LAURELS & DARTS
Opinion from the Editors
DART to New York City’s LAW DEPARTMENT, which, fifteen years after passing legislation designed to put a stop to lead poisoning in children, has issued $2 million in fines to landlords who violate the city’s lead-safe rules, but has collected only a tiny fraction of that amount. Local Law 1 was passed in 2004 to force landlords to stop using dangerous work practices when renovating residential buildings built before 1960, the year lead paint was banned. According to an analysis by renter advocacy groups, the city has since collected just $10,190 — or .5 percent of the fines issued. Lead exposure in children can lead to lifelong health consequences, including stunted brain development.
LAUREL to the LEGAL AID SOCIETY, which for years pushed NYPD brass to delete an illegal database of juvenile fingerprints, finally claiming victory this week. According to the nonprofit, the NYPD maintained a catalogue with tens of thousands of underage fingerprints, despite a state law forbidding agencies from keeping those records on minors. The Legal Aid Society first threatened to sue the department in 2015 to end the practice, but the NYPD maintained it was not breaking the law, as the records were only internally available. The department reversed course and informed the Legal Aid Society this week that it would dismantle the database.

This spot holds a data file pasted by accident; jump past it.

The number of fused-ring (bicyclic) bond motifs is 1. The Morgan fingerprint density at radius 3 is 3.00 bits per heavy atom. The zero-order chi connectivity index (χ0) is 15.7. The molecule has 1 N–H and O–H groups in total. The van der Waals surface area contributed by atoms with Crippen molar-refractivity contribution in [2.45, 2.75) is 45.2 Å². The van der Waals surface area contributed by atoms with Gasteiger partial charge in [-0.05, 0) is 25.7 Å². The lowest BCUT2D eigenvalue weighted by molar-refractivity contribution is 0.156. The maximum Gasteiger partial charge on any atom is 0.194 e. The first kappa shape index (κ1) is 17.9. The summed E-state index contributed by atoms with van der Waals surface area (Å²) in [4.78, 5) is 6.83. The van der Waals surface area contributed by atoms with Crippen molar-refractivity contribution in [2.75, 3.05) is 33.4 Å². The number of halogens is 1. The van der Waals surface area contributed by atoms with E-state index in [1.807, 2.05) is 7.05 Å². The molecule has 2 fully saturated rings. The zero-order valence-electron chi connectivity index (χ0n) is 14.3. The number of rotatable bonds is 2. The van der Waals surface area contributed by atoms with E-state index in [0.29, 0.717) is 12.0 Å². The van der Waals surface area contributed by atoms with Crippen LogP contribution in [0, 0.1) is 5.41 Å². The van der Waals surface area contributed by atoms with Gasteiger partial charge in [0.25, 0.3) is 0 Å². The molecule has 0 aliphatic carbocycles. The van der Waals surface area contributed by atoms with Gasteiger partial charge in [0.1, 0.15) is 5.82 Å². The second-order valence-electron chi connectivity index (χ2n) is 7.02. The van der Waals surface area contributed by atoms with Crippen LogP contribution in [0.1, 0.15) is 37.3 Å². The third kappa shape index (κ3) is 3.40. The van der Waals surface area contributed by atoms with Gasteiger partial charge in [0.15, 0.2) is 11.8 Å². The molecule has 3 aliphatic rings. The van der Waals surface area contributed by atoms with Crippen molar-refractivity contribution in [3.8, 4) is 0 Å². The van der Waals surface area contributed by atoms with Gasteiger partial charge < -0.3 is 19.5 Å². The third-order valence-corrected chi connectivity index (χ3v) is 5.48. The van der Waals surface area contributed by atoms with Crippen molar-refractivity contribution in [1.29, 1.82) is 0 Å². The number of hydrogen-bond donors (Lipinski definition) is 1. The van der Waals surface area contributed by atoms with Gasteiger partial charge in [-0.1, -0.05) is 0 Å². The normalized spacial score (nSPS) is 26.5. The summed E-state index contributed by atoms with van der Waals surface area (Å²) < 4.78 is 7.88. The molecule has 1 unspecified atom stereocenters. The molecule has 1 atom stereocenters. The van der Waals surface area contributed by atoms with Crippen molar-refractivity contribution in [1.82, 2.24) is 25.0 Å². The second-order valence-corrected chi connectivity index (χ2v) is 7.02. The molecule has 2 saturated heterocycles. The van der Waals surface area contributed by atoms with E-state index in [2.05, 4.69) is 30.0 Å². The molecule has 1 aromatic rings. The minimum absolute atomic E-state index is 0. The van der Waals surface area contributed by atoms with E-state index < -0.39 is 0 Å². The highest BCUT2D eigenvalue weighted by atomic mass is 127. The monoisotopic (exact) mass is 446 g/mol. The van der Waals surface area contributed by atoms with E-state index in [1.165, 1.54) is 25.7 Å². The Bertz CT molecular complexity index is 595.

LAUREL to the FORMER WORKERS of Sally Hershberger, an elite Upper East Side salon where a haircut costs as much as $1,000, who won a landmark discrimination lawsuit against their former employer this week. The stylists alleged that their own hairstyles — like afros and box-braids — were banned by a discriminatory dress code the salon implemented in 2015. Sally Hershberger told employees that the traditionally black styles “did not reflect the upscale image of the neighborhood,” the Times reported. The workers filed four complaints between 2016 and 2018 with the city’s Human Rights Commission, and the ensuing investigation eventually led to the city explicitly banning discrimination based on hair. The plaintiffs were awarded $70,000 in the civil suit.
DART to YOGITA PERSAUD, who has allegedly placed 24,000 bogus 911 calls since this summer. The 38-year-old was arrested Friday after she called the emergency hotline and claimed there was a fire coming from the basement of a Bronx building. Police are now investigating whether she’s responsible for a deluge of fake calls operators have fielded since June, including reports of fires, robberies and other crimes. Persaud is so far only charged with making one false call, but police believe she made over 200 on Friday alone.
LAUREL to LIN-MANUEL MIRANDA and several other “Hamilton” alums for saving the century-old Drama Book Shop, a landmark of the Broadway community that has struggled to pay the rent at its West 39th Street shop in recent years. The theater buffs purchased the business after the owners announced earlier this year they would have to close due to rising rents. The new owners have moved the inventory into storage and are now searching for a new space, with a planned re-opening in March. Miranda and “Hamilton” director Thomas Kail are particularly attached to the Drama Book Shop, since they wrote “In the Heights,” their first musical together, in the shop’s basement. “If I was ever stuck, I was surrounded by the greatest plays and musicals of all time,” Miranda told the Times.